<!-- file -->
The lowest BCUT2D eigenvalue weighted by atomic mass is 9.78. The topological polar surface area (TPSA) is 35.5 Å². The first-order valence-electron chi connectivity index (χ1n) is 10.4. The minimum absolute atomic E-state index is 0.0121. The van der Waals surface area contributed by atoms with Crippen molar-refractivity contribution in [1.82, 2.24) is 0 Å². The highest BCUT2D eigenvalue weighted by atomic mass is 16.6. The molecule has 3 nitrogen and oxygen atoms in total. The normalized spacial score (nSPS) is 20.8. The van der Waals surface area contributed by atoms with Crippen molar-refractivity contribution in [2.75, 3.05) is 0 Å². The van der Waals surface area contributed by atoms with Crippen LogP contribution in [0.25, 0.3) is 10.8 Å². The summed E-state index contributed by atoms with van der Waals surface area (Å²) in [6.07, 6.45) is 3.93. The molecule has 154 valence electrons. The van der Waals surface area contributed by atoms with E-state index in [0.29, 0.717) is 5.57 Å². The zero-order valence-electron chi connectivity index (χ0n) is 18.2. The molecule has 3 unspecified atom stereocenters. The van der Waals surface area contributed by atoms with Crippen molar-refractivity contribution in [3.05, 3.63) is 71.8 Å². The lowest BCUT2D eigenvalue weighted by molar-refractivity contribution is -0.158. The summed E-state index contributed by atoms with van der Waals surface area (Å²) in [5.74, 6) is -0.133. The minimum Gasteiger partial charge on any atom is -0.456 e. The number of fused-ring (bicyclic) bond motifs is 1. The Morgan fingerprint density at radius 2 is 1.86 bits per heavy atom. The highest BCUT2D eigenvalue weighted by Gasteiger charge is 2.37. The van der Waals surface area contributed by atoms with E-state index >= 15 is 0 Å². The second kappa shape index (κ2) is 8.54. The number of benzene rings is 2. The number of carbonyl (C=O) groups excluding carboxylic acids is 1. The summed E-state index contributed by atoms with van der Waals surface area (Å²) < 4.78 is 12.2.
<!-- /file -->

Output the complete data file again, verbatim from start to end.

The lowest BCUT2D eigenvalue weighted by atomic mass is 9.78. The topological polar surface area (TPSA) is 35.5 Å². The first-order valence-electron chi connectivity index (χ1n) is 10.4. The minimum absolute atomic E-state index is 0.0121. The van der Waals surface area contributed by atoms with Crippen molar-refractivity contribution in [1.82, 2.24) is 0 Å². The highest BCUT2D eigenvalue weighted by atomic mass is 16.6. The molecule has 3 nitrogen and oxygen atoms in total. The normalized spacial score (nSPS) is 20.8. The van der Waals surface area contributed by atoms with Crippen molar-refractivity contribution in [2.75, 3.05) is 0 Å². The van der Waals surface area contributed by atoms with Crippen LogP contribution in [0.25, 0.3) is 10.8 Å². The summed E-state index contributed by atoms with van der Waals surface area (Å²) in [6.07, 6.45) is 3.93. The molecule has 154 valence electrons. The van der Waals surface area contributed by atoms with E-state index in [0.29, 0.717) is 5.57 Å². The zero-order valence-electron chi connectivity index (χ0n) is 18.2. The molecule has 3 unspecified atom stereocenters. The van der Waals surface area contributed by atoms with Crippen molar-refractivity contribution in [3.05, 3.63) is 71.8 Å². The lowest BCUT2D eigenvalue weighted by molar-refractivity contribution is -0.158. The summed E-state index contributed by atoms with van der Waals surface area (Å²) in [5.74, 6) is -0.133. The minimum Gasteiger partial charge on any atom is -0.456 e. The number of fused-ring (bicyclic) bond motifs is 1. The Morgan fingerprint density at radius 2 is 1.86 bits per heavy atom. The highest BCUT2D eigenvalue weighted by Gasteiger charge is 2.37. The van der Waals surface area contributed by atoms with E-state index >= 15 is 0 Å². The second kappa shape index (κ2) is 8.54. The number of benzene rings is 2. The number of carbonyl (C=O) groups excluding carboxylic acids is 1. The summed E-state index contributed by atoms with van der Waals surface area (Å²) < 4.78 is 12.2.